Hundreds of students from faraway countries and acclaimed scholars will meet each other this week at UMCG for one of the world’s leading medical student conferences.
The first thing Maria Moina, 22, from Santiago de Chile did when she arrived in Groningen was to buy a bicycle. The whole town discovered it, until the thing was stolen on the third day. “Not really a great experience, but I’ve heard it happens to everyone in the Netherlands at some point,” Moina says. “So far I don’t mind so much.” She now has a new one.
For the Chilean physiotherapy student, this is her first time traveling alone and all the way to Europe. Moena fits perfectly into the target group that ISCOMS (International Student Conference for Medical (Bio)) focuses on: medical students (Bachelor to PhD) from countries where there are no opportunities to take it. The conference started on Monday and will continue through Friday and will attract about 550 medical students and researchers from 70 different countries to the UMCG.
Nobody feels lonely
“Most of them come here on their own,” says Stephanie Braunos, ISCOMS board member. “But you see, no one feels lonely, because they quickly grow together.” The evening program (from pub quizzes to salsa dancing) will help with this, but in the end everyone is here mainly for the thematic part of the conference. There are many workshops and lectures in which students and researchers present their work. Highlights Keynote lectures Written by, among others, flight doctor Maybret Kuipers and American professor Robert Langer, co-founder of, among others, Corona Moderna’s vaccine giant and one of the most cited scientists in the world.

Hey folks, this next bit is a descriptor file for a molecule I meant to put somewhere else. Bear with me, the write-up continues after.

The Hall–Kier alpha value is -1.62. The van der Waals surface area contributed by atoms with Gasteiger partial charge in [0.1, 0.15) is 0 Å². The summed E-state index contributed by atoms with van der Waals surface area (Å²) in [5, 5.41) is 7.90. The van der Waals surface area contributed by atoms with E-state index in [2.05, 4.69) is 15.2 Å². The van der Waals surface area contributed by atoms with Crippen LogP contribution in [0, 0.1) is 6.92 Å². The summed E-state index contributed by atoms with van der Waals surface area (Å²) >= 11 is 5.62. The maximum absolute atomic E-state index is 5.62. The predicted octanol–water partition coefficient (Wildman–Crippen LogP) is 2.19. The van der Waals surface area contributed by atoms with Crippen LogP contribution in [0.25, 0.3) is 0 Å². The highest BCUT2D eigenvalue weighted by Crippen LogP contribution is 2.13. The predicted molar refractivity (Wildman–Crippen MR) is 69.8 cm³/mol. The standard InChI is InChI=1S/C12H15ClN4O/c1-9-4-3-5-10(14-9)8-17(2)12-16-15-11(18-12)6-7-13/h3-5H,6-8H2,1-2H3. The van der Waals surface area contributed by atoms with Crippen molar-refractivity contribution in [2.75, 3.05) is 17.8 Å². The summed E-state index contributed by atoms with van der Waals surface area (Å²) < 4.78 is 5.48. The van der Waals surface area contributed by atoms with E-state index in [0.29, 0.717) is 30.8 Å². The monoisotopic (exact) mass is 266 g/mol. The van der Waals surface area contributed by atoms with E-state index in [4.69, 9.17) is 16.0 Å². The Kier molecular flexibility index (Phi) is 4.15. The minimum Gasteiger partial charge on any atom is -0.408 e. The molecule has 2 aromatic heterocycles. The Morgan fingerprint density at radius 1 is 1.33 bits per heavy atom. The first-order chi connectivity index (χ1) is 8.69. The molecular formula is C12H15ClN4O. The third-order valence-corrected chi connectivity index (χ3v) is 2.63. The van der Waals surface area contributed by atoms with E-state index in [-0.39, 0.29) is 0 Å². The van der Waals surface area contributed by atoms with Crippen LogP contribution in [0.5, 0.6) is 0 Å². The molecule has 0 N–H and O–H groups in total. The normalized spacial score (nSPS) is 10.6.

ISCOMS says it is not very difficult to attract internationally acclaimed scientists to Groningen president Juliet Baker. “Our conference has a very good reputation in the world,” says Packer. “We are a non-profit organization and so we cannot offer them a business class ticket, but they still come and often even at their own expense.” I’ve already dedicated Nobel Prize winner Brian Kobilka from Stanford to next year. Packer: “You have to start very early, because these guys have a whole agenda.”
Full functional benefits
Groningen GP Eric Marsing is very proud of what ISCOMS has become. As a medical student, he founded the conference in 1993 with fellow student Kees Polstra. “It’s become a lot bigger and more global,” says Marsing. “This is great, of course. Here, students from all over the world become excited about research and international contacts are made that will benefit them throughout their careers.”
For 21 participants, a visit to Groningen will get another tailgating. They have been selected on the basis of their research to do part of the study at UMCG. In this way, ISCOMS wants to connect scientific talents with Groningen and at the same time offer young people from countries with less opportunities the opportunity to develop further.
Maria Moina from Chile has other plans. “I will buy a train ticket to travel around the Netherlands and I also want to see Paris or Berlin,” says Moina. “I really won’t be getting close again anytime soon.”
“Lifelong zombie fanatic. Hardcore web practitioner. Thinker. Music expert. Unapologetic pop culture scholar.”